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All the while this two waaay different sides of the film is going on, we find out about an urban myth which blames the residents’ poor fortunes on a curse of bad town planning, which P.S. also gives you the meaning to the film’s (and the town’s) name. As Bones finds the existence of this underwater city, long since drowned out, he goes to retrieve a piece of it as this will ‘end the curse’

By this time, trust me, you are pretty lost in following whatever story/fable it is that is trying to be told here. Truly, see this film at your own risk. All I can say is Ryan Gosling, I adore you, but if this is what’s in your head..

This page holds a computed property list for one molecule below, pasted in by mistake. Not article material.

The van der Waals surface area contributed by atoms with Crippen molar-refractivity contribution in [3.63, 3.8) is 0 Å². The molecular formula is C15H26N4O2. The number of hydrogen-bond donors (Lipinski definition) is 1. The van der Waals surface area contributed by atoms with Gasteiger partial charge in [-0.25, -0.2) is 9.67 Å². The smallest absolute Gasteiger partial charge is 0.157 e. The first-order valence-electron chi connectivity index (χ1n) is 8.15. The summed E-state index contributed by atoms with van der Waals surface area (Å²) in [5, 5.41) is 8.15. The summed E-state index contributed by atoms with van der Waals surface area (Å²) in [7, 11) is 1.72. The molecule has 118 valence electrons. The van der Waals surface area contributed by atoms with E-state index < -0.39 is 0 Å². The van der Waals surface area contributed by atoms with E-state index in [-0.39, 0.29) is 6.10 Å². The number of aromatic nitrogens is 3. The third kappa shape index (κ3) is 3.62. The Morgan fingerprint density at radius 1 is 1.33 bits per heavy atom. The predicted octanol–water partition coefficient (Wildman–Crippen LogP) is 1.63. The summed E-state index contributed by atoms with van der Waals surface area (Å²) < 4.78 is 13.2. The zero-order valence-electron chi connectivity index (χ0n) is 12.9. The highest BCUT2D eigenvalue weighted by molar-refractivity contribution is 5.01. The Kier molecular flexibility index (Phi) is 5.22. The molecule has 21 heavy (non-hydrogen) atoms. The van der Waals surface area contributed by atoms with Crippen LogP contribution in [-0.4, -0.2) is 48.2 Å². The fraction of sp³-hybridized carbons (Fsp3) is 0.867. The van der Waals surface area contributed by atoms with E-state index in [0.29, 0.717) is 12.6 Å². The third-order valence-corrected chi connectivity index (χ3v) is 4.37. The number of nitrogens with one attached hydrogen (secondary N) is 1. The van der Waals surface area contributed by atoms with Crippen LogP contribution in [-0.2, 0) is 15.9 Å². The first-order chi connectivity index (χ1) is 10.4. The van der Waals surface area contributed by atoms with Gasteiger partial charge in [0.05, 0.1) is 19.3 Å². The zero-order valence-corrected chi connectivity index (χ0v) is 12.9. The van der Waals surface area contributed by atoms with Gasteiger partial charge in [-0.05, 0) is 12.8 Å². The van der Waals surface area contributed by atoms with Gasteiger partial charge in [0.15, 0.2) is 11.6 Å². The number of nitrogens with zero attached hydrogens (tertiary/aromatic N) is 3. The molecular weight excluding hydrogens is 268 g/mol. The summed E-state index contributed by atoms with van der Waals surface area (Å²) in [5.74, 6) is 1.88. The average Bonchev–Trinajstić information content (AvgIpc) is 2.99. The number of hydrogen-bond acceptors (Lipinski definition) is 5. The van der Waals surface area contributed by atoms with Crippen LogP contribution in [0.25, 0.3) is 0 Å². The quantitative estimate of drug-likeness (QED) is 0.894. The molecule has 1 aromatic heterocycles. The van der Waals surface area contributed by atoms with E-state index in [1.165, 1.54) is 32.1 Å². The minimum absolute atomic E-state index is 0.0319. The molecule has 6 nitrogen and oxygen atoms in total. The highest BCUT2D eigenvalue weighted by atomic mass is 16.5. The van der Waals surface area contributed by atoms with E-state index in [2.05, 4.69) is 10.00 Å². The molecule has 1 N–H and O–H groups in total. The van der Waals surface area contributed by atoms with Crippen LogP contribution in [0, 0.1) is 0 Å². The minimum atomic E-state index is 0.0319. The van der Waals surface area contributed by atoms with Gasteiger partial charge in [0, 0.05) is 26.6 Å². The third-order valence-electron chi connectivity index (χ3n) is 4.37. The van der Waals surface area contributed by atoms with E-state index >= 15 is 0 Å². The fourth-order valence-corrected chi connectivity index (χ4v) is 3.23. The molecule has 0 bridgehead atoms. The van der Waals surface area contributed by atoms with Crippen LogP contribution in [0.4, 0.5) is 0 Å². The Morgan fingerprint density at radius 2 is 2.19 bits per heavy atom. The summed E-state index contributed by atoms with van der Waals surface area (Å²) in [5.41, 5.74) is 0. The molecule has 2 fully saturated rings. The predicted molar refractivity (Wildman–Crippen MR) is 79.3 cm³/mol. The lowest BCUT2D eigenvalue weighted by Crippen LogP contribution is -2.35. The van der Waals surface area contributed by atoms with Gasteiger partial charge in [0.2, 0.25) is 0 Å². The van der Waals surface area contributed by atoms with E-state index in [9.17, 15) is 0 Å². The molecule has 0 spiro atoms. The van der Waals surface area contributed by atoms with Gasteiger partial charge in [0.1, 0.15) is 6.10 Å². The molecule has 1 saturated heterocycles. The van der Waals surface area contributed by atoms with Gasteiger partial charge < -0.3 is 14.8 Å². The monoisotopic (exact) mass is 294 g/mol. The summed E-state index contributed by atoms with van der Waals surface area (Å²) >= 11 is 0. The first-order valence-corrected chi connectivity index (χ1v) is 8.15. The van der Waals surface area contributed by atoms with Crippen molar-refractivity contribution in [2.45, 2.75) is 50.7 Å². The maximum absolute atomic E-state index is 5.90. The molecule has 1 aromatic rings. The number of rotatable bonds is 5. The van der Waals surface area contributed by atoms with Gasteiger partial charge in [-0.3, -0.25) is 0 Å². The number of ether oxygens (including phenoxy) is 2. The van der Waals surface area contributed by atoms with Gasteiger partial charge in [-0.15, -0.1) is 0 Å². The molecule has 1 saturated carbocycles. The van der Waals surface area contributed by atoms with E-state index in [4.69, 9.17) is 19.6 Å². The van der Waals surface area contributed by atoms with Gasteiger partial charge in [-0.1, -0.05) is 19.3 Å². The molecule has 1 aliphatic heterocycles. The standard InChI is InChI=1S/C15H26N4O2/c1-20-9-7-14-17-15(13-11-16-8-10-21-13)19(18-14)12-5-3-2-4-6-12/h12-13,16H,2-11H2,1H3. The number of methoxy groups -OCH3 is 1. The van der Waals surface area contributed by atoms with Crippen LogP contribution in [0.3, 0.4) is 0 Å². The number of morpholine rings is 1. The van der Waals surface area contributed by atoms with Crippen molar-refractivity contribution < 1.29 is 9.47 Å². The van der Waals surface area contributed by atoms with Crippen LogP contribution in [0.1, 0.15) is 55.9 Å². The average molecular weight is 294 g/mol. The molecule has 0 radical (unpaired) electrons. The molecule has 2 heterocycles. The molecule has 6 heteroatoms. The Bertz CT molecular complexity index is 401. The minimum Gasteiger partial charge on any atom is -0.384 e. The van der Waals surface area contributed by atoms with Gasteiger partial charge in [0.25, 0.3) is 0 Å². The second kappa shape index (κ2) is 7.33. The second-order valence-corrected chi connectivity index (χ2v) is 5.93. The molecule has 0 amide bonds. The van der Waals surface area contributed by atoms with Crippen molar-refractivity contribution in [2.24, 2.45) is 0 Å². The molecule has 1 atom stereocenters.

Luckily for me, this was a Q & A screening and I got “Hot Fuzz” director Edgar Wright and Ryan Gosling himself to talk about the film. Gosling opened up about the process of making his first film, stating that his biggest surprise was the production timeline.
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“I didn’t know it was going to take three years. You don’t know how to make a movie until you make one. As many as I’ve made as an actor, it doesn’t prepare you at all,” he admitted. “But that’s also the best part about it, the thing that I love the most. I got to spend this big chunk of time with this one thing. When you act, it’s amazing, but it’s a few months and that’s it. So the long game of it all was really a surprise to me, but in the end, it’s probably one of the best parts.”